§ 33. Jupiter * (Zeus). — The Greek (name signifies the radiant light of heaven. Jupiter was the supreme ruler of the universe, wisest of the divinities and most glorious. In the Iliad he informs the other gods that their united strength would not budge him : that, on the contrary, he could draw them, and earth, and the seas to himself, and suspend all from Olympus by a golden chain. Throned in the high, clear heavens, Jupiter was the gatherer of clouds and snows, the dispenser of gentle rains and winds, the moderator of light and heat and the seasons, the thunderer, the wielder of the thunderbolt. Bodily strength and valor were dear to him. He was worshipped with various rites in different lands, and to him were sacred everywhere the loftiest trees and the grandest mountain peaks. He required of his worshippers cleanliness of surroundings and person and heart. Justice was his; his to repay violation of duty in the family, in social relations, and in the state. Prophecy was his; and his will was made known at the oracle of Dodona, where answers were given to those who inquired concerning the future. This oracular shrine was the most ancient in Greece. According to one account two black doves had taken wing from Thebes in Egypt. One flew to Dodona in Epirus, and, alighting in a grove of oaks, proclaimed to the inhabitants of the district that they should establish there an oracle of Jupiter. The other dove flew to the temple of Jupiter Ammon in the Libyan oasis, and delivered a similar command. According to another account these were not doves, but priestesses, who, carried off from Thebes by the Phænicians, set up oracles at Oasis and Dodona. The responses of the oracle were given by the rustling of the oak trees in the wind. The sounds were interpreted by priests.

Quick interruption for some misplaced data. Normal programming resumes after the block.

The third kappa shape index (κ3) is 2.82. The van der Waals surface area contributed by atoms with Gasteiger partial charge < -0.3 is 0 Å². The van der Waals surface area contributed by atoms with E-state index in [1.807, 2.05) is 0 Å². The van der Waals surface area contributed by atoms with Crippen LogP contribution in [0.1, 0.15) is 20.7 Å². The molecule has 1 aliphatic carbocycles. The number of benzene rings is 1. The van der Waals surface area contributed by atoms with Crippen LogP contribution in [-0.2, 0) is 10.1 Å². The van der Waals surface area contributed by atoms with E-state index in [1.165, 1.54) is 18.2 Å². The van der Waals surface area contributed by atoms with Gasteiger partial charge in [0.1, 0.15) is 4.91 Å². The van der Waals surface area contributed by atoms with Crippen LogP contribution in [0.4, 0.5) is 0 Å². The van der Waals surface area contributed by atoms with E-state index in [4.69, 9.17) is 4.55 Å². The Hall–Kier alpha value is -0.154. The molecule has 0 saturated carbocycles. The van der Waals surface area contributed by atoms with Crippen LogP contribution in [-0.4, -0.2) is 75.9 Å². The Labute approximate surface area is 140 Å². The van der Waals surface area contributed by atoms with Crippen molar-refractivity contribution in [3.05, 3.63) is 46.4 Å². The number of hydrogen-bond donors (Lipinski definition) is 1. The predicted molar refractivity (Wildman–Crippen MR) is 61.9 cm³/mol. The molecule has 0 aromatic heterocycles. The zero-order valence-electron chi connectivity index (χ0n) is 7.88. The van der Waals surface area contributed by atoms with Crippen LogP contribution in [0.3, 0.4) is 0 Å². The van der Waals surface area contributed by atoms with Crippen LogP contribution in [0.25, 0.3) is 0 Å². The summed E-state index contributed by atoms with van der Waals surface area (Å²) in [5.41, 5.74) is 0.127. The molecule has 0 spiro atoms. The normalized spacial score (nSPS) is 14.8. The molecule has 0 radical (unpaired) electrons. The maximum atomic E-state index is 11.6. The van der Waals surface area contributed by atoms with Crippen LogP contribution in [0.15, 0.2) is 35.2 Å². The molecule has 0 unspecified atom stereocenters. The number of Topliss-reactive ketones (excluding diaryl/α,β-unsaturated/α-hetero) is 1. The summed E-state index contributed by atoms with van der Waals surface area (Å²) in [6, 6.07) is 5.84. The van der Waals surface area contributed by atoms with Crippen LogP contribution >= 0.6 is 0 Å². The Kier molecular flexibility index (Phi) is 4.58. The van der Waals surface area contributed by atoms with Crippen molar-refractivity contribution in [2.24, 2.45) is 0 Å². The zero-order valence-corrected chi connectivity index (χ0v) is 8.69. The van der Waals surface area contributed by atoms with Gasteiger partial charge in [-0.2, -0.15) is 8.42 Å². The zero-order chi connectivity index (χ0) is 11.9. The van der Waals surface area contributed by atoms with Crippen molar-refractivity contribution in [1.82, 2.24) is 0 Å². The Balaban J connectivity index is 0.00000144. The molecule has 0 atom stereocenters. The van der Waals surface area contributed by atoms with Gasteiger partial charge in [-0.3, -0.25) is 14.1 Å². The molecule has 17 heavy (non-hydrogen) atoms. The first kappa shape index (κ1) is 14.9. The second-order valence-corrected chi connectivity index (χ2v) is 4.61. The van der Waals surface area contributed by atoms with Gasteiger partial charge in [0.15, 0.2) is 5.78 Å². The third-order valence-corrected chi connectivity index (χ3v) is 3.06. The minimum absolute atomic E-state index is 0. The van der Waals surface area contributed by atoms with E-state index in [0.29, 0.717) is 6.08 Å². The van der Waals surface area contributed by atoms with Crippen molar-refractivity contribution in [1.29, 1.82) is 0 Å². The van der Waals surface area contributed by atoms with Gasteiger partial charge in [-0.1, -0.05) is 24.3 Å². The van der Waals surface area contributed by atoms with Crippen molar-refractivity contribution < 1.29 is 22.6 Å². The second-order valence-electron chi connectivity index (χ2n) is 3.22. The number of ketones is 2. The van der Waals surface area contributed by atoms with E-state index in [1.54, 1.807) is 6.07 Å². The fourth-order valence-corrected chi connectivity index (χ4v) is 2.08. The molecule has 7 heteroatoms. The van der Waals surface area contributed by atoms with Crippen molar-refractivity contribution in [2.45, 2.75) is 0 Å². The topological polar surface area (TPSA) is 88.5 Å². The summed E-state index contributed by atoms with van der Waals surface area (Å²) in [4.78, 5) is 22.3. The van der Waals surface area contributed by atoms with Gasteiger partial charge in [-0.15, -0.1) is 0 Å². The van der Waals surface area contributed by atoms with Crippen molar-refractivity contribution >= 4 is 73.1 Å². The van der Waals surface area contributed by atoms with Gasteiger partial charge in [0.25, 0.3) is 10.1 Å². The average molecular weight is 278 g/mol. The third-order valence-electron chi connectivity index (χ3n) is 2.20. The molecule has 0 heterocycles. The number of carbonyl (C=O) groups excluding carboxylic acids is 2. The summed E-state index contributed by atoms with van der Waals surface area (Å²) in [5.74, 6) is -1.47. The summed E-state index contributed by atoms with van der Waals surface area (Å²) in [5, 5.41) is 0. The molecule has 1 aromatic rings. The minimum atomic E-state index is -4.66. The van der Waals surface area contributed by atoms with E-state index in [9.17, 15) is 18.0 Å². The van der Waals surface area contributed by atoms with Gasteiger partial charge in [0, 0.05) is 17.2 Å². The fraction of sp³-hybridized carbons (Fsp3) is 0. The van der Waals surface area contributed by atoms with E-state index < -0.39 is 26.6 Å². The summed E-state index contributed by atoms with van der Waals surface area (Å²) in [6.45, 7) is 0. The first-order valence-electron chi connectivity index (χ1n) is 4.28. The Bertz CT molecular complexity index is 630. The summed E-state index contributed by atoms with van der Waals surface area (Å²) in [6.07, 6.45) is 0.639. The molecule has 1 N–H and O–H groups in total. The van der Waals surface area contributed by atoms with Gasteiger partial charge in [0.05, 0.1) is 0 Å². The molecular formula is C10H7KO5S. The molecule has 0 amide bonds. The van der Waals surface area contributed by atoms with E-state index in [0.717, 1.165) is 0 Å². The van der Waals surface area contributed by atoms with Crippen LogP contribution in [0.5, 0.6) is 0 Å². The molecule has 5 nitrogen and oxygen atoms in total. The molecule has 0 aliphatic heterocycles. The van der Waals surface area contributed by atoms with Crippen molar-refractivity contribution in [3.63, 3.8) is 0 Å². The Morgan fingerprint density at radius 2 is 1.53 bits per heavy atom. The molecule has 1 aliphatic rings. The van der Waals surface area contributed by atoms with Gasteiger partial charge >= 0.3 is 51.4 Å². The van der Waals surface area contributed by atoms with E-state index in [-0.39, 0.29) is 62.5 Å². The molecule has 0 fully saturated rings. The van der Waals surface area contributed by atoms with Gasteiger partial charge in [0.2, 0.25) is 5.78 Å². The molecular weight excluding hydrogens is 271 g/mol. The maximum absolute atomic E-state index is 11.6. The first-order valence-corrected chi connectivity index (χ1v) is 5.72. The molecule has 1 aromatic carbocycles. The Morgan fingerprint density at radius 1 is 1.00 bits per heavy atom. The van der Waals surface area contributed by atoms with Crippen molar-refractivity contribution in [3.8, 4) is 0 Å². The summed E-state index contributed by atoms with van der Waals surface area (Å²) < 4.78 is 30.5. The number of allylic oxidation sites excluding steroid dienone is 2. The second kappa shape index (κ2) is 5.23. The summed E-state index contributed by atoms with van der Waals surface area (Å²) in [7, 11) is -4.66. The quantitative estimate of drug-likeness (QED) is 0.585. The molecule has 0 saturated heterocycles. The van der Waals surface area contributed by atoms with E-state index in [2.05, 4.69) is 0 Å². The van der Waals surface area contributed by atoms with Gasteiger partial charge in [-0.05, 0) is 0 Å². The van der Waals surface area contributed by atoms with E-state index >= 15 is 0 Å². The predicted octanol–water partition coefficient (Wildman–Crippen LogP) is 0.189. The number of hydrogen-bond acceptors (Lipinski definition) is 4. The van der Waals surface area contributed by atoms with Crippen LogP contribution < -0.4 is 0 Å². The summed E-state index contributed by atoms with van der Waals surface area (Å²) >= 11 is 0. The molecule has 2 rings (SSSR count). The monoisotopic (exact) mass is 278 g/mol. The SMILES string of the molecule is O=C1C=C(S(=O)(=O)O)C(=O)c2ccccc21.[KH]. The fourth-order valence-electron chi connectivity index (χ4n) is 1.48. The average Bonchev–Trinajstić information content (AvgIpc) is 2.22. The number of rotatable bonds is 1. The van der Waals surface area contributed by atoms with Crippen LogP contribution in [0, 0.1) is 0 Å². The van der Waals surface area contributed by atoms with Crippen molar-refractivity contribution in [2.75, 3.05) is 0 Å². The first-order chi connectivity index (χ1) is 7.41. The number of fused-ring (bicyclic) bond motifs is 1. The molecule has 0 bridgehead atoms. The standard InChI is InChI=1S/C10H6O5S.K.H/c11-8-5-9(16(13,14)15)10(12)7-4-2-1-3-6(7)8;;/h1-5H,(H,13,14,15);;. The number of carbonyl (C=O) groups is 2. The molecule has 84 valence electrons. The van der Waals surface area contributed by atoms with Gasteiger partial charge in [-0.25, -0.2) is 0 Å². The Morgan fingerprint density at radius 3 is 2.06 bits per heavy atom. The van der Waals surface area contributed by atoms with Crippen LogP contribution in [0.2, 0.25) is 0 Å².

1 See Commentary, $ 32, for Gladstone's latest utterance on the number of the Olympians.
2 The names included in parentheses are distinctively Greek, the others being Roman equivalents, Latin names, or names common to both Greek and Roman usage. 3 See Commentary, $ 40. 4 On the Latin name, see Commentary, j 33.
(That Jupiter himself, though wedded to the goddess Juno, should be charged with numerous other love affairs, not only in respect of goddesses, but of mortals, is, in part, explained by the fact that to the supreme divinity of the Greeks have been ascribed attributes and adventures of numerous local, and foreign, divinities that were gradually identified with him. It is, therefore, not wise to assume that the love affairs of Jupiter and of other divinities always symbolize combinations of natural or physical forces that have repeated themselves in ever-varying guise. It is important to understand that the more ideal Olympian religion absorbed features of inferior religions, and that Jupiter, when represented as appropriating the characteristics of other gods, was sometimes, also, accredited with their wives.
Beside the children of Jupiter already enumerated, there should here be mentioned, as of peculiar consequence, Bacchus (Dionysus), the god of wine, a deity of earth, — Proserpine, the wife of Pluto and queen of the underworld, — and Hercules, the greatest of the heroes.
Conceptions of Jupiter. — The Greeks usually conceived the Jupiter of war as riding in his thunder-car, hurling the thunderbolt or lashing his enemies with a scourge of lightning. He wore a breastplate or shield of storm-cloud like the skin of a gray goat (the Ægis), fearful to behold, and made by the god of fire. His special messenger was the eagle. It was, however, only with the